Although our view of the impala was brief you would have seen the markings on their backsides as they skimped away. These markings vaguely resembles an “M” or the golden arches of the McDonald’s logo. This adornment has led to them being the butt of many jokes, with this antelope being constantly referred to as “fast food” (clap, clap, so clever…). These markings are actually used to scare of predators as a flash of white or black can be startling in the bush, thus you will see this strategy used by a variety of buck in the Bushveld. However it is true that impala are incredibly fast and can leap a great distance in a single bound allowing them to escape relatively easily from predators such as lions.
Impala are incredibly successful in the bush resulting in a relatively large population. This is due to several factors such as living arrangements and gestation periods. Impala utilize group living as a strategy for survival.
Advantages of living in a group:
- Division of labour: Members of the group can keep guard while others snack.
- Predator evasion: reduces the chances of each individual Impala being caught by a predator
- Transfer of information: members can share information about location of resources.
- mate availability: there are more options available for mating and so a group member can save energy that would have otherwise been spent finding a mate.
- Transmission of diseases and parasites: living in close proximity to one another allows for easy transmission of parasites and disease between group members.
- More conspicuous: Living in group is equivalent to placing a large target on your back. As such predation on the group as a whole is increased
- Increased competition for resources or mates: the more members there are in the group the more pressure it puts on sharing resources.
Gestation only lasts six – seven months with a singe calve being produced. This is one of the reasons that impala are so successful as they produce offspring very quickly.
Three a three types of group structures: Territorial males, bachelor herds and female herds. If you come across a singular impala in the bush it is most likely going to be a solitary male (territorial male). The composition of female herds are mainly dominated by female impala and their calves with one dominate male. The male calves will be kicked out the female herds at around 4-6 moths. The easiest way to tell the difference between sexes is that the male will grow horns and the female will not.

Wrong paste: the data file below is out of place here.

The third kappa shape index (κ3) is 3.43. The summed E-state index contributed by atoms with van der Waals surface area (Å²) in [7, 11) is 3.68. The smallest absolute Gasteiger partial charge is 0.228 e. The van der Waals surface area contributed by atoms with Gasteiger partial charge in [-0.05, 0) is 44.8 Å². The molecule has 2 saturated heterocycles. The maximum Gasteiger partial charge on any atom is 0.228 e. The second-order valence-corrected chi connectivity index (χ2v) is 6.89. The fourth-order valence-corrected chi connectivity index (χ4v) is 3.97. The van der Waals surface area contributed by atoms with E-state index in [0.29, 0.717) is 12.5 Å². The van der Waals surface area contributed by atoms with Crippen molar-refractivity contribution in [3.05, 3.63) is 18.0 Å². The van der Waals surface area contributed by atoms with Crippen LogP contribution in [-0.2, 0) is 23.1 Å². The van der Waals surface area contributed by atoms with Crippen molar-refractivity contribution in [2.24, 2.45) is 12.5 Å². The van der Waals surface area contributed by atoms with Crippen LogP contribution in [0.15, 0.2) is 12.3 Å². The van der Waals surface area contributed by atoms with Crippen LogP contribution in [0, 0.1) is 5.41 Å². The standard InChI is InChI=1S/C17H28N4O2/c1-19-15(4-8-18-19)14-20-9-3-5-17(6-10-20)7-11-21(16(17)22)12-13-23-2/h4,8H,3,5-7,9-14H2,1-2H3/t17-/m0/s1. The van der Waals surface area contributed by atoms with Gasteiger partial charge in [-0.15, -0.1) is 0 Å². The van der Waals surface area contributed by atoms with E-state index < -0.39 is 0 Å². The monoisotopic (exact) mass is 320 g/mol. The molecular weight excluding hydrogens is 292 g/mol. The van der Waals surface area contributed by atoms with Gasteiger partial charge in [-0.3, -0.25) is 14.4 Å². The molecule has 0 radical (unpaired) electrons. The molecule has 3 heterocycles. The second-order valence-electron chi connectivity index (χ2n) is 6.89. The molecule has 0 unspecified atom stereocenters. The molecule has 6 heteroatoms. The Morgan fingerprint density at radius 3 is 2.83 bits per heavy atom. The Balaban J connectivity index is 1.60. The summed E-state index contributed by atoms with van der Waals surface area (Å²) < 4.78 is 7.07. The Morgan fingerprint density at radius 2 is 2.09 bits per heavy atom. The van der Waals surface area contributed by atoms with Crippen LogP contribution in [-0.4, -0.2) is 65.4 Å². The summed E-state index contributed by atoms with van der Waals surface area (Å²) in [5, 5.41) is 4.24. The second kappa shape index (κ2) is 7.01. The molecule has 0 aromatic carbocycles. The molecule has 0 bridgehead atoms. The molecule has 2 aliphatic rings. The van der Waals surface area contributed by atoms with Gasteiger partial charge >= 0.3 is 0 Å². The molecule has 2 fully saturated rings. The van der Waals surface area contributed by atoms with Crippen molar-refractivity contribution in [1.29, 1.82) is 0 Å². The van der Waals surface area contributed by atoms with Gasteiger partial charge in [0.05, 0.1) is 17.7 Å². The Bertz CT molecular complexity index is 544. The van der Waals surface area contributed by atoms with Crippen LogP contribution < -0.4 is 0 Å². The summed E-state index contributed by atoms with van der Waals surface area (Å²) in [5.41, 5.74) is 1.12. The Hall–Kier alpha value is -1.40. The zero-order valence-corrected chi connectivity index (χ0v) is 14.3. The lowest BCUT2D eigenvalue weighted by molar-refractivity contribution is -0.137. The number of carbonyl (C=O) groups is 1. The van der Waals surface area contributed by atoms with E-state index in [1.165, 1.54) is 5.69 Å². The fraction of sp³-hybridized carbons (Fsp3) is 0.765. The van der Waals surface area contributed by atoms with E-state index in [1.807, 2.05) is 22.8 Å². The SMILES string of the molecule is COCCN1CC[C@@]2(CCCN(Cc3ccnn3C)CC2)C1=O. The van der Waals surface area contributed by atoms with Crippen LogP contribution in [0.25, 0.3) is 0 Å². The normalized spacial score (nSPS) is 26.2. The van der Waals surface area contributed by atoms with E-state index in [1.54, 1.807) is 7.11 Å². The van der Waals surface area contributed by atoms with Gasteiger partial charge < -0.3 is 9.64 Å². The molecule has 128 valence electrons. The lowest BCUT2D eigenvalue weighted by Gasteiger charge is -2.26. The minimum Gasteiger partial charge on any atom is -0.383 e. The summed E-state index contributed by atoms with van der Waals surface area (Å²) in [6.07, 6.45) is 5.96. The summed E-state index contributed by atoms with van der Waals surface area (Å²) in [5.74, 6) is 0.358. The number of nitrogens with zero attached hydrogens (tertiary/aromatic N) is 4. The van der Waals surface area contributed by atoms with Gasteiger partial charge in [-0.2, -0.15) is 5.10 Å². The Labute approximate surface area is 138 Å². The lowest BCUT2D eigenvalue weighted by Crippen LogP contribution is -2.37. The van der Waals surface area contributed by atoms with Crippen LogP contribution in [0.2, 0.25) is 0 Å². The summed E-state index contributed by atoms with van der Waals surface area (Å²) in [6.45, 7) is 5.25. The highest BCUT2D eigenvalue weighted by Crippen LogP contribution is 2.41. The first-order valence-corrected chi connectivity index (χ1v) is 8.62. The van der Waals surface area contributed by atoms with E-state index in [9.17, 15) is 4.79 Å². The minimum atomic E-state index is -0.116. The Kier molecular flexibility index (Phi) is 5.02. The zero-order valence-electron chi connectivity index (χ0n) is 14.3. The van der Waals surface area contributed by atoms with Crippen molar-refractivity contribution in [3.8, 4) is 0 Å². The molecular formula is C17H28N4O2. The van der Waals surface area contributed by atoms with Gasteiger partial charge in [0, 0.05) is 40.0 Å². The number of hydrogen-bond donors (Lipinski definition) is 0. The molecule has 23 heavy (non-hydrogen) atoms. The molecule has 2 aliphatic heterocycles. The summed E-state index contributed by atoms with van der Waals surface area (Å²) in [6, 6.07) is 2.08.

This behaviour and structure is very similar to another group living animal; the wildebeest.
So traveler, as we slowly inch the vehicle towards the sound it is with great sadness that we come across a wildebeest calf. The calf is clearly distressed and most frighteningly, alone. The calf is but a few days old and is incapable of defending itself in the wild. Do we capture the wildebeest and rear it until it can survive in the wild? or do we leave it to its unavoidable peril?
Unfortunately that is the circle of life, folks. Although one species may have lost a child another will be able to eat for the night.
We continue to drive, the call of the wildebeest slowly fades and our sprites begin to lift.
However, there appears to be something on the road.
As we pull closer we see a paw print. It is relatively fresh and leading in the direction that we are driving. Looking at the print with the image of the calf still fresh, fills us with terror and remembering the constant bleating of the frighten animal makes one thing clear in our minds. That is, that its life might come to an end much sooner than we thought.
Who pawed in the bush?
All will be revealed on Wednesday!
Really cool video of impala escaping predation: